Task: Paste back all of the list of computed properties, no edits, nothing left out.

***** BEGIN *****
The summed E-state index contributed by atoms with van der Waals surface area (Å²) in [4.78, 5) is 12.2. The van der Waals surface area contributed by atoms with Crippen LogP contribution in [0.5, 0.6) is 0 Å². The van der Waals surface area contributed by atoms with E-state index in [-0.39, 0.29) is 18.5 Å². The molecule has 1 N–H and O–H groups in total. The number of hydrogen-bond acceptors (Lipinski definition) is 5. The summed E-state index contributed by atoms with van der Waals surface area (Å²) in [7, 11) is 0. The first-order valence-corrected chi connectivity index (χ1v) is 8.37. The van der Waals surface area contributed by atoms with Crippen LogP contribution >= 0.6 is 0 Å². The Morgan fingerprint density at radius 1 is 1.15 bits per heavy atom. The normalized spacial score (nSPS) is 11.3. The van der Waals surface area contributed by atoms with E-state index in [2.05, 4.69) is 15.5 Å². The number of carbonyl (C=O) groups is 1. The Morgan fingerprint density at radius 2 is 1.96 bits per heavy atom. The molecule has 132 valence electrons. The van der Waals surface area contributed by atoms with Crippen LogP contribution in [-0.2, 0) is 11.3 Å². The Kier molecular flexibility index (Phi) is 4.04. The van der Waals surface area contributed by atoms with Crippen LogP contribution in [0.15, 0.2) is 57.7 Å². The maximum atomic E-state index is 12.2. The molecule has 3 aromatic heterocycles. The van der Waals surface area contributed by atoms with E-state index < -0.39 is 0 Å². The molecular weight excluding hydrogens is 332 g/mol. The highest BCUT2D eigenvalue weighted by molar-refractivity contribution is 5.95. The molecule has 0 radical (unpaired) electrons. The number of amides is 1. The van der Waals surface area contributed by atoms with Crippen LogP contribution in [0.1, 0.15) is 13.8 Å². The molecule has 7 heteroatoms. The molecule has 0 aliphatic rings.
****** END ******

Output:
The summed E-state index contributed by atoms with van der Waals surface area (Å²) in [4.78, 5) is 12.2. The van der Waals surface area contributed by atoms with Crippen LogP contribution in [0.5, 0.6) is 0 Å². The van der Waals surface area contributed by atoms with E-state index in [-0.39, 0.29) is 18.5 Å². The molecule has 1 N–H and O–H groups in total. The number of hydrogen-bond acceptors (Lipinski definition) is 5. The summed E-state index contributed by atoms with van der Waals surface area (Å²) in [7, 11) is 0. The first-order valence-corrected chi connectivity index (χ1v) is 8.37. The van der Waals surface area contributed by atoms with Crippen LogP contribution >= 0.6 is 0 Å². The Morgan fingerprint density at radius 1 is 1.15 bits per heavy atom. The normalized spacial score (nSPS) is 11.3. The van der Waals surface area contributed by atoms with E-state index in [2.05, 4.69) is 15.5 Å². The number of carbonyl (C=O) groups is 1. The Morgan fingerprint density at radius 2 is 1.96 bits per heavy atom. The molecule has 132 valence electrons. The van der Waals surface area contributed by atoms with Crippen LogP contribution in [-0.2, 0) is 11.3 Å². The Kier molecular flexibility index (Phi) is 4.04. The van der Waals surface area contributed by atoms with Crippen LogP contribution in [0.15, 0.2) is 57.7 Å². The maximum atomic E-state index is 12.2. The molecule has 3 aromatic heterocycles. The van der Waals surface area contributed by atoms with E-state index < -0.39 is 0 Å². The molecular weight excluding hydrogens is 332 g/mol. The highest BCUT2D eigenvalue weighted by molar-refractivity contribution is 5.95. The molecule has 0 radical (unpaired) electrons. The number of amides is 1. The van der Waals surface area contributed by atoms with Crippen LogP contribution in [0.1, 0.15) is 13.8 Å². The molecule has 7 heteroatoms. The molecule has 0 aliphatic rings.